I’ll admit it. I’d run for the job because I thought it would be easy. I figured being the Sheriff of Ellis County, Texas would mean a lot more time on the putting greens and at the house. God knows I needed it. Just ask my wife. Plus, I liked the brass lettering on my door. “Office of the Sheriff. Luke Ballard.” It gleamed when the sun hit it.
All those long nights and grimy days of being a Dallas Police Department homicide detective took their toll. There are only so many bodies you can see before you start to smell that familiar odor of decomposition everywhere you go. In your clothes, your hair, your car. You’re never even sure if it’s really there or just your memory playing tricks. After a while, everyone and no one seems guilty. There’s only so much you can take before you need a change of scenery.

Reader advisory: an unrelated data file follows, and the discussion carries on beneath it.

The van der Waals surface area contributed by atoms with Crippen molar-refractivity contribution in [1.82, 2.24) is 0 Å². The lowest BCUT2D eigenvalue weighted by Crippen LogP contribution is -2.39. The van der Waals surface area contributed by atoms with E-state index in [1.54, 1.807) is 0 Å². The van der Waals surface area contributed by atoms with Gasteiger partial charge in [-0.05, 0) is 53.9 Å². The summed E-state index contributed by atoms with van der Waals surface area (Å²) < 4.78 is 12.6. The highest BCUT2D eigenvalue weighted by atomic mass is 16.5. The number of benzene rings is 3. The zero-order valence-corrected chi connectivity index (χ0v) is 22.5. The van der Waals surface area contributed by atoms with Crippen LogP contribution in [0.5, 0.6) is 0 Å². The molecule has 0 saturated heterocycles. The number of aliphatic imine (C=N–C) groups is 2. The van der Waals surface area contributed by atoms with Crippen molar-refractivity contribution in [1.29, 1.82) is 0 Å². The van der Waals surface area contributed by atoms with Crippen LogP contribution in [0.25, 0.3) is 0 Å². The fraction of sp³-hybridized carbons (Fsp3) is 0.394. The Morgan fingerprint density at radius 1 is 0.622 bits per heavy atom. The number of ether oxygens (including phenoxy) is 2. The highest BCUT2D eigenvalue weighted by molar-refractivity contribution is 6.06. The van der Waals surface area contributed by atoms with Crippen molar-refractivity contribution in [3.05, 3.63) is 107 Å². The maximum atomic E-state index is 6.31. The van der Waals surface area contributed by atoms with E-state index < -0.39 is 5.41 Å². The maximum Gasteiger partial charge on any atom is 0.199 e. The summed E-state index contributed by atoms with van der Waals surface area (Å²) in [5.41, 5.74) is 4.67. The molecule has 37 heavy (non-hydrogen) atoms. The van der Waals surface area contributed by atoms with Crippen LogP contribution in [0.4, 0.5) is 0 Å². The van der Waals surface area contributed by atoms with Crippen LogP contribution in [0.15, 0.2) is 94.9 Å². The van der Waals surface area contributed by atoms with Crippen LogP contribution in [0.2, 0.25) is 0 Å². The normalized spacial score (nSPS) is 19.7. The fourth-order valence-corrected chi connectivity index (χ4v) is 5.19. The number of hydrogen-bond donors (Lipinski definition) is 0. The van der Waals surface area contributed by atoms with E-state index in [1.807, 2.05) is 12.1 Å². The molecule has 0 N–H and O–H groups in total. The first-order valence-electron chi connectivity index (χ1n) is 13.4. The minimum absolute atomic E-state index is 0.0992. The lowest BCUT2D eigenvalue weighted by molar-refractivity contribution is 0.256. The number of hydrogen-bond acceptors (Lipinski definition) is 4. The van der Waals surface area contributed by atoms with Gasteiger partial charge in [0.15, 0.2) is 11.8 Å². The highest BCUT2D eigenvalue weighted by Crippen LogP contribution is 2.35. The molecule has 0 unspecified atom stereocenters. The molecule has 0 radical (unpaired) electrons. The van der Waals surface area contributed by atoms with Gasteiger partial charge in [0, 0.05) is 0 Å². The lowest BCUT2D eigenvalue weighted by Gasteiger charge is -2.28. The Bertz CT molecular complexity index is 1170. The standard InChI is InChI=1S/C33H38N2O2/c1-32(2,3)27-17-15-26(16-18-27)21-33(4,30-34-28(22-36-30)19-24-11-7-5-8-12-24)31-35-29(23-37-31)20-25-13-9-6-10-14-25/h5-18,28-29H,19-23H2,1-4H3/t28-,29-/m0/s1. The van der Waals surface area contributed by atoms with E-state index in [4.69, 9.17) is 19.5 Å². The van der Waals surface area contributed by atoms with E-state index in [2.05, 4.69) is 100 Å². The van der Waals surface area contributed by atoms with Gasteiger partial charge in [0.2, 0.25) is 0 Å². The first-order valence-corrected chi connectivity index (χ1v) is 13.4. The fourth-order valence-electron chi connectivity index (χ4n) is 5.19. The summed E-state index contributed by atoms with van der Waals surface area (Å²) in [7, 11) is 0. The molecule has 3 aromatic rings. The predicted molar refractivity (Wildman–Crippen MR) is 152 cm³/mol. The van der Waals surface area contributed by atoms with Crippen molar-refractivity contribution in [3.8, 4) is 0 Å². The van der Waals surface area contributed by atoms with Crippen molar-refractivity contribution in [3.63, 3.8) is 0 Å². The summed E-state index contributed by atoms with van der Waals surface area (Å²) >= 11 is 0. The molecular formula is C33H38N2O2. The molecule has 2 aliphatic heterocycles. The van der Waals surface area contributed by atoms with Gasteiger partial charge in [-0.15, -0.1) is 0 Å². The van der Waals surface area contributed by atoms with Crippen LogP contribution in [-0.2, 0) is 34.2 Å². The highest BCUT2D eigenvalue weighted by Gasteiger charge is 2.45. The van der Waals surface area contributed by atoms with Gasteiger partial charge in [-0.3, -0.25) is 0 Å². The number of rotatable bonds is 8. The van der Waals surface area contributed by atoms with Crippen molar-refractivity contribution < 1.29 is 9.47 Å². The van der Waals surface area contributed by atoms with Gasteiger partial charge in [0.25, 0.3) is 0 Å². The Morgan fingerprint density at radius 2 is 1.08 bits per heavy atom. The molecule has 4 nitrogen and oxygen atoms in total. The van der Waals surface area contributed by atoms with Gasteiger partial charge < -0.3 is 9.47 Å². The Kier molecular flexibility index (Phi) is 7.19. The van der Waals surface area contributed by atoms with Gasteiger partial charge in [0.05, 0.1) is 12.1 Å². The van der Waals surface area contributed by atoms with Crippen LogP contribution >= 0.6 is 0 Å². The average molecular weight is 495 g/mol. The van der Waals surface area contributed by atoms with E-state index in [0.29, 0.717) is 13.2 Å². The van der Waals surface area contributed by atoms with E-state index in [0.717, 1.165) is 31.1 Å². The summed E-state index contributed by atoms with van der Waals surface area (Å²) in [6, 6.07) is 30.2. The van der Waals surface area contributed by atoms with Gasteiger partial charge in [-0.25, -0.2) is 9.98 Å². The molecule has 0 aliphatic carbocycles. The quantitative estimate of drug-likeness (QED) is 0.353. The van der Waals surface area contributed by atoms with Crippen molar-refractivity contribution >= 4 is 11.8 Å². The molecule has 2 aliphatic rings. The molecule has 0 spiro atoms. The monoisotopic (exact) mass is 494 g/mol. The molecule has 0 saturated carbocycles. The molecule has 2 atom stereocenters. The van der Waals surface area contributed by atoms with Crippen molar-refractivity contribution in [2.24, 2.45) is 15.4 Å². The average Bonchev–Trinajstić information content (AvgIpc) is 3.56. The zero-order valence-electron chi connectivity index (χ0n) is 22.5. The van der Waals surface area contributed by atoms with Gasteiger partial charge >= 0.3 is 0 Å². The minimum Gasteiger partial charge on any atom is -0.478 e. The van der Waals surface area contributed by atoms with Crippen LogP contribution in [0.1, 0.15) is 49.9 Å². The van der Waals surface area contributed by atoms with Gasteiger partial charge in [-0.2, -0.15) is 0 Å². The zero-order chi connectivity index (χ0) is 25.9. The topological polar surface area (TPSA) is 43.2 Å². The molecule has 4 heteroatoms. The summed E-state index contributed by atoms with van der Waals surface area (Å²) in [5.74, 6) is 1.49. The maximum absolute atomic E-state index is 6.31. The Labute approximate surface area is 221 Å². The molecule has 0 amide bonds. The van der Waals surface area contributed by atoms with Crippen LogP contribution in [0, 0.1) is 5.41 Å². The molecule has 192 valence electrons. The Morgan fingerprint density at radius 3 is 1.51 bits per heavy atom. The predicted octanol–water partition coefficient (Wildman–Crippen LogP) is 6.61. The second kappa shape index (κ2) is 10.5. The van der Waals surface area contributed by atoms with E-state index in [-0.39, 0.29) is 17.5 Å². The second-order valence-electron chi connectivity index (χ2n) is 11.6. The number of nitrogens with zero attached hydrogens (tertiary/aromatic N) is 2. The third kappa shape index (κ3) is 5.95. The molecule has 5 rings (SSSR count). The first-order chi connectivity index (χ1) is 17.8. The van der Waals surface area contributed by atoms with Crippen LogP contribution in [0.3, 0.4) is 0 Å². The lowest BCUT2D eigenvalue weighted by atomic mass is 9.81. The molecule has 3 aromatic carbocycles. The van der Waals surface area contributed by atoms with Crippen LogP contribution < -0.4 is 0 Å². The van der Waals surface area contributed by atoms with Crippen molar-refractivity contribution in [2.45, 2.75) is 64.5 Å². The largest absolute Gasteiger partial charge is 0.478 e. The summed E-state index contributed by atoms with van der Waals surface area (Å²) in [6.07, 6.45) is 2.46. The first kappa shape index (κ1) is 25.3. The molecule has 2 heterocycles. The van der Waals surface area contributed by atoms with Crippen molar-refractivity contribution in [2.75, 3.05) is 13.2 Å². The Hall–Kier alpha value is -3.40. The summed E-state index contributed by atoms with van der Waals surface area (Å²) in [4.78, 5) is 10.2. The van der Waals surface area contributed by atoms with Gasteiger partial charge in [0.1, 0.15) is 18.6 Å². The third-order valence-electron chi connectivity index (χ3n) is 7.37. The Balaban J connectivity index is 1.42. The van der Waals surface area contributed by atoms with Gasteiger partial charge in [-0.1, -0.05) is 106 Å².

For the most part, I’d been right. Life was easier. I sat at my desk and looked important. I glad-handed local politicians when they stopped by the office. I doled out assignments to my deputies and patrol officers and let them do the hard work. I went home at 5.
I’m not saying this place is a utopia. Far from it. There are robberies, sexual predators, domestic squabbles, drug offenses, and even the occasional murder or arson. The sludge and filth of Dallas was slowly migrating this way. But there was less of it. And I didn’t have to answer to anyone except every four years at the ballot box.